• A brief explanation of the Government’s then new (1978) refugee sponsorship programThe new private refugee sponsorship program was announced in January, 1978. Following public consultations, these instructions were issued to inform potential sponsors about how they could help refugees. New instructions were issued as the sponsorship program took off in July 1979.
  • UNHCR Calendar:This UNHCR calendar was given to the Canadian Immigration Historical Society by retired Canadian visa officer, David Ritchie. He purchased it during a working visit to the Galang, Indonesia refugee camp. By late 1980, the population was at its peak of 44,000. The camp had its own logo, interviewing areas, UN and Indonesian offices, language labs, a library, hair salon, gymnasium, Buddhist Temple, Roman Catholic Church, and canteens for refugees and visitors alike.Each month features a ball-point pen sketch of part of the camp which were drawn by Mr. Duong Xuan Phuong, a Vietnamese refugee in the camp.Cover art  |  Back cover  |  January (1.4 MB)  |  February (1.4 MB)  |  March (1.4 MB)  |  April (1.4 MB)  |  May (1.4 MB)  |  June (1.4 MB)  |  July (1.4 MB) August (1.4 MB)  |  September (1.4 MB)  |  October (1.4 MB)  |  November (1.4 MB)  |  December (1.4 MB)  |
  • Indochinese Refugee Newsletter
    In July, 1979, just before announcing Canada would accept 50,000 refugees, Immigration Minister Ron Atkey launched a newsletter to keep Canadian refugee sponsors informed of the latest developments. The newsletters have been skillfully summarized by Martha Nixon, a member of the Indochinese Refugee Task Force. The newsletters were preserved by Rene Pappone who headed the Task Force’s Communications unit.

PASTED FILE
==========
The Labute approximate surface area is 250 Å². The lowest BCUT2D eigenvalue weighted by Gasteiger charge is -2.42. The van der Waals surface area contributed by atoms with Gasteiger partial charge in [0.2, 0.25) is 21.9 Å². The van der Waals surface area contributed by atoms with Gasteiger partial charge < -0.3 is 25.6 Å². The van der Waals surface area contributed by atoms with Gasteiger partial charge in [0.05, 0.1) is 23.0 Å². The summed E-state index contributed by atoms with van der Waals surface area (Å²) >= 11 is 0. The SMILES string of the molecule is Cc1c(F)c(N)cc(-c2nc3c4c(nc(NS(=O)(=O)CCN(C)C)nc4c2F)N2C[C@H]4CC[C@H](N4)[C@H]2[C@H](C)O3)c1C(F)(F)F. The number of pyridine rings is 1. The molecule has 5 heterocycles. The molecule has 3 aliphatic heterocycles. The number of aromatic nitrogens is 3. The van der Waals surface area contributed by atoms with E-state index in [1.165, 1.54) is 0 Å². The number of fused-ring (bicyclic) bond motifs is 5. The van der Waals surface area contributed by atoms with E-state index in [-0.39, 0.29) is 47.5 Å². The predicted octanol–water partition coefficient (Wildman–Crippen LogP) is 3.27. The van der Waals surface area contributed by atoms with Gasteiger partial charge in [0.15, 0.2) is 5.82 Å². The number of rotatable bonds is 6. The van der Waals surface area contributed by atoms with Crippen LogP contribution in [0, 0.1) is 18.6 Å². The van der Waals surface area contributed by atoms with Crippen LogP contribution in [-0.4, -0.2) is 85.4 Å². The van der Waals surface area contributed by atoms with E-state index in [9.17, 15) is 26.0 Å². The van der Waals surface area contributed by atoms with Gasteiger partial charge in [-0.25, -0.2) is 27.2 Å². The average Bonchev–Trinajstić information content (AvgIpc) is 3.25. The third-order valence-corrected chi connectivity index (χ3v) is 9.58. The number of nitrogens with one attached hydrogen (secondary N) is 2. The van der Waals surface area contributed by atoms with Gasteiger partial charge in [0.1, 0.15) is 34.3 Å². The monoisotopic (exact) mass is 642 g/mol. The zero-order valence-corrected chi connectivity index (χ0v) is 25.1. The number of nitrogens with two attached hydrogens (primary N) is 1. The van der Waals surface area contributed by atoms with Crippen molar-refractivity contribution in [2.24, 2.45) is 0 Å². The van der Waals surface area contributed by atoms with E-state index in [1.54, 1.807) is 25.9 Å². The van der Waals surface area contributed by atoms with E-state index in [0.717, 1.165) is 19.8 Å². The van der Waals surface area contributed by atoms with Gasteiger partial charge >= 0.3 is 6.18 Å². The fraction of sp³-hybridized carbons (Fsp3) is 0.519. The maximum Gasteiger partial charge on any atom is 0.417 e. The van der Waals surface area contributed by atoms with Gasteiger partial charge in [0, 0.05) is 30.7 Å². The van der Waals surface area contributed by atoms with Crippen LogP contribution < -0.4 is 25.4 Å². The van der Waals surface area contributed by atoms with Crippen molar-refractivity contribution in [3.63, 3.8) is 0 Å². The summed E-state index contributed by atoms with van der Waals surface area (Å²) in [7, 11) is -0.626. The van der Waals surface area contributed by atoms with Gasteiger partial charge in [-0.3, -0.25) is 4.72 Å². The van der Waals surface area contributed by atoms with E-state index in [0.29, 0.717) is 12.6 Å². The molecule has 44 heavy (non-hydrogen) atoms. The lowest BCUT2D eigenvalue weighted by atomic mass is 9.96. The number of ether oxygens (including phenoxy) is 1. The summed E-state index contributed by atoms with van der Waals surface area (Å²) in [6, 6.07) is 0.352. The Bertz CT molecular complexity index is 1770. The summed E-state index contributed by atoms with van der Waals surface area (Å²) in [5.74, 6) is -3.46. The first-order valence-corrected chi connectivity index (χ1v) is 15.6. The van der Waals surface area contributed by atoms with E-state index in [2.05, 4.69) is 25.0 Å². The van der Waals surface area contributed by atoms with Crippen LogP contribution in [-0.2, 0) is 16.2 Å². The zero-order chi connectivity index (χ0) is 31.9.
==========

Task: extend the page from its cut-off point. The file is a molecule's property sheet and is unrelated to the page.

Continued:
Complete Summary of the Employment and Immigration Indochinese Refugee Newsletters
  • Impact of the Indochinese refugees by province.
    This chart was prepared for Immigration Minister Lloyd Axworthy in planning the 1981 Annual Refugee Plan just as the 1979-80 Indochinese movement wound down. It reflected federal consultations with provincial governments, Refugee Liaison Officers and organizations providing direct services to sponsors, government assisted refugees and privately sponsored refugees.
    (Source LAC RG76 Vol.1836, File 8700-1-Pt. 3. Memo to Axworthy September 4, 1980)
  • The Berlin Airlift and Matching Refugees and Sponsors
    By August 1979, the wave of sponsorships received from concerned Canadians for Indochinese refugees (1,420 sponsorships for 8,263 refugees in August alone) threatened to swamp the new matching system and disappoint thousands of sponsors. Matching refugees with sponsors was happening in the wrong place – at the visa offices in Southeast Asia, and at the wrong time – before the refugees had completed all their formalities and were ready to travel.The Refugee Task Force asked Ian Thomson, a foreign service officer with a flair for systems analysis, to come up with a solution and Ian found inspiration in the management of the Berlin Airlift, forty years before.
  • A UNHCR ID card issued to a refugee who spent some time in the Pulau Bidong refugee camp in Malaysia before coming to Canada.